Gnocchi Al Pomodoro

Gnocchi Al Pomodoro


My love for Italian food has been rekindled by a week of skiing in Italy. Of all the dishes I ate whilst in Cortina the simplest were always the best and most memorable.

It is unfortunate that gnocchi is often forgotten about in favour of pasta – gnocchi is not only more versatile but has a more interesting texture and flavour and can be paired with a myriad of sauces.

Suffering from severe post-holidays blues, gnocchi al Pomodoro was the ideal thing to cook – simple, delicious and quick. Pomodoro sauce is great with spaghetti and is good for simmer poaching eggs too!

Gnocchi Al Pomodoro
Serves 2

400g Gnocchi
250g Passata
1 Tsp Tomato Purée
1/2 Medium Onion Finely Diced
1/2 Tsp Thyme Leaves
1 Garlic Clove Sliced
3 Tbsp Olive Oil
1/2 Tsp Sugar
Handful Basil Leaves Chopped
Juice 1/2 Lemon
Handful Freshly Grated Parmesam
Sea Salt
Freshly Ground Black Pepper


1) Make the sauce: Sweat the onion and garlic in the olive oil for 2 minutes. Add the passata, tomato purée, thyme and sugar and reduce over a medium heat for 5-10 minutes until reduced by one third. Season to taste. Keep warm.

2) Cook the gnocchi in a large pan of salted water, draining when they have floated to the top of the pan. Reserve a little cooking water (3 Tbsp) and add to the sauce.

3) Stir the drained gnocchi through the sauce and transfer to serving bowls. Top with some chopped basil, grated Parmesam, black pepper and a little lemon juice before serving.



Review: Restaurant Tivoli, Cortina d’Ampezzo, Italy

Restaurant Tivoli


Cortina d’Ampezzo is not your typical ski resort. Whilst the skiing is good and plentiful, this small town in the centre of the Dolomites is famed for its reputation as a culinary hotspot – where the skis are left behind in favour of wining and dining.

Tivoli, the only michelin-starred restaurant in town, is prized for its creative take on classic mountain dishes. The quaint and intimate dining room, adorned with wood and chintzy charm is a short 10 minute drive from the centre of town – just next to Socrepes. Visiting off-season meant a table was easy to secure and the dining room was only half-full – I am assured this is not the case during the height of season.

Service was good – a meet and greet from the chef and well-informed and personable front of house. The acting Sommelier was great and carried the waiting staff when the language barrier raised issues. Praise must be given for the choice of red wine glasses – their fluted tops and bulging middles were glorious!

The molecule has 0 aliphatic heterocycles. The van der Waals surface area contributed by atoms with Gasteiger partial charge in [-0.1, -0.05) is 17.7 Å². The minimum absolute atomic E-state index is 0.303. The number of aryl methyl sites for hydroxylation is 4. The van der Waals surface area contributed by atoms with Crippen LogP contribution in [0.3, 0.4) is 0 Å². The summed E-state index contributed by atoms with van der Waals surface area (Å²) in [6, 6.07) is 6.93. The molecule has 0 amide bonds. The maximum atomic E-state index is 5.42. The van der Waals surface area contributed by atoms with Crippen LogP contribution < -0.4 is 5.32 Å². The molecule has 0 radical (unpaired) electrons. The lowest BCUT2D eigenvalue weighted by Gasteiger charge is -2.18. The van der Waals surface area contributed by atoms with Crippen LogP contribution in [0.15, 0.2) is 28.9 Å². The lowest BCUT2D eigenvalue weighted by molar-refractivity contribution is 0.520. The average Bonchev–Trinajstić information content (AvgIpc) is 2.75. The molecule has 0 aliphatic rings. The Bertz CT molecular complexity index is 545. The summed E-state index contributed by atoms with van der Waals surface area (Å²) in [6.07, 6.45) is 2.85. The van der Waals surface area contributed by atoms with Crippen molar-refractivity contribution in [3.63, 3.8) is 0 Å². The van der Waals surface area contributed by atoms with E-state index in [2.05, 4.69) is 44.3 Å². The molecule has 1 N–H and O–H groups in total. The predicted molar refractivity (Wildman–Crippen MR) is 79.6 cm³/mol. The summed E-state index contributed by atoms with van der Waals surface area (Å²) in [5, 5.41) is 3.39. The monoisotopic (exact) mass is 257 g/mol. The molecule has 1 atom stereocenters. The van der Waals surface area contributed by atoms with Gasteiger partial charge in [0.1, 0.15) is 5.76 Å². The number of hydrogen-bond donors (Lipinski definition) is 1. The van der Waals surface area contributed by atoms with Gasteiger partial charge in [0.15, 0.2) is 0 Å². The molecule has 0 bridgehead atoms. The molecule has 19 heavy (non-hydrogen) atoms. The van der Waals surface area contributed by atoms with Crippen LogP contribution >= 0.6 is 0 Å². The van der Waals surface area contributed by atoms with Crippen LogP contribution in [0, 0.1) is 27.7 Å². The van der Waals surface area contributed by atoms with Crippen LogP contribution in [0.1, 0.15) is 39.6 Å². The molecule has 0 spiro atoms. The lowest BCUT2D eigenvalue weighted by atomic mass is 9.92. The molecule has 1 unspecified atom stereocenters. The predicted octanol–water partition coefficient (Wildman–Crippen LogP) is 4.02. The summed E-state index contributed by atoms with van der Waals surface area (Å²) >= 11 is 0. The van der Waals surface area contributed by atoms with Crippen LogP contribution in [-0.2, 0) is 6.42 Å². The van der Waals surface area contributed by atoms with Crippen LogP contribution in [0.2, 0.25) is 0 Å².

Too much mountain eating meant the six course tasting menu was off the cards – four courses from the extensive à la carte proved more than sufficient.

Restaurant Tivoli - Foie Gras


A selection of foie gras to start would easily have fed all four of us. A light foie gras mousse with raspberry gel was perfectly balanced – sharp and sweet and was delicious spread across the accompanying sweet bread which had the faintest whiff of pickled onion. This alone would have made a great dish. Foie Gras terrine with bitter mandarin was good as were the accompanying berry compotes. The hot liver on toast was a little uninspiring although perfectly cooked and the sliced, cold liver seemed superfluous. Although well executed and tasty, the dish was too indulgent even for me (a foie gras fiend with an overly-healthy appetite).

Deep fried egg with spinach, dried tomatoes and cream sauce was good. Perhaps a little too much spinach and not enough sauce, the perfectly cooked egg was the predominant flavour.

Restaurant Tivoli - Risotto


Risotto of morel mushrooms, truffles and black pepper was very light. Despite a plentiful topping of morels and truffle sauce, the risotto tasted incredibly light and was well cooked although failed to pack enough of a mushroom and truffle punch.

Homemade spaghettini with crab was good. The crab fresh and the pasta bound with a rich shellfish stock – perfectly seasoned. Although a few stray pieces of shell did put me off a little.

Restaurant Tivoli - Lobster


Lobster with rice was the least favourite dish of the evening. The rice was a little undercooked and the lobster a little over and under-seasoned. The lobster jus was good but there was too little on the plate. The rice failed to deliver flavour and was not befitting of the mighty crustacean.

Restaurant Tivoli - Venison


Mountain Deer was the finest piece of venison we had ever eaten. Cooked sous vide – the fillet was perfectly rare and incredibly tender. The accompanying celeriac purée was very well made but overpowered the venison, as did the mustard sauce which proved too pungent. The quality of venison could have made for a magnificent dish had it been allowed to shine through.

Veal Loin was served with cured and slow-cooked cheek and shin. The loin very tender and flavoursome, the cheek and shin could have done with more cooking and less curing. Veal jus was light and flavoursome and the Robuchon-esque mashed potato delightful.

Pork belly with beetroot was very simple. The pork was well-cooked but the skin would have benefitted from extra crisping. With only a little beetroot, light jus and two roast potatoes to accompany the dish was too simple and unexciting.

Dinner at Tivoli was a rewarding experience and made a pleasing change to numerous dinners of hearty mountain cuisine. Whilst some dishes failed to inspire, others outshone dishes served at other top restaurants in the area. The origin of the restaurant’s dishes are most definitely in the mountain and you will see similar dishes at other restaurants. However, few others execute these dishes with the lightness of touch that is achieved at Tivoli. Whether visiting Cortina for ski or après-ski be sure to visit.

Restaurant Tivoli, Cortina d’Ampezzo

Food (For Four): €350

Dress Code: Smart Casual

Reservations: Recommended, Essential during Peak Season

Recommended: Yes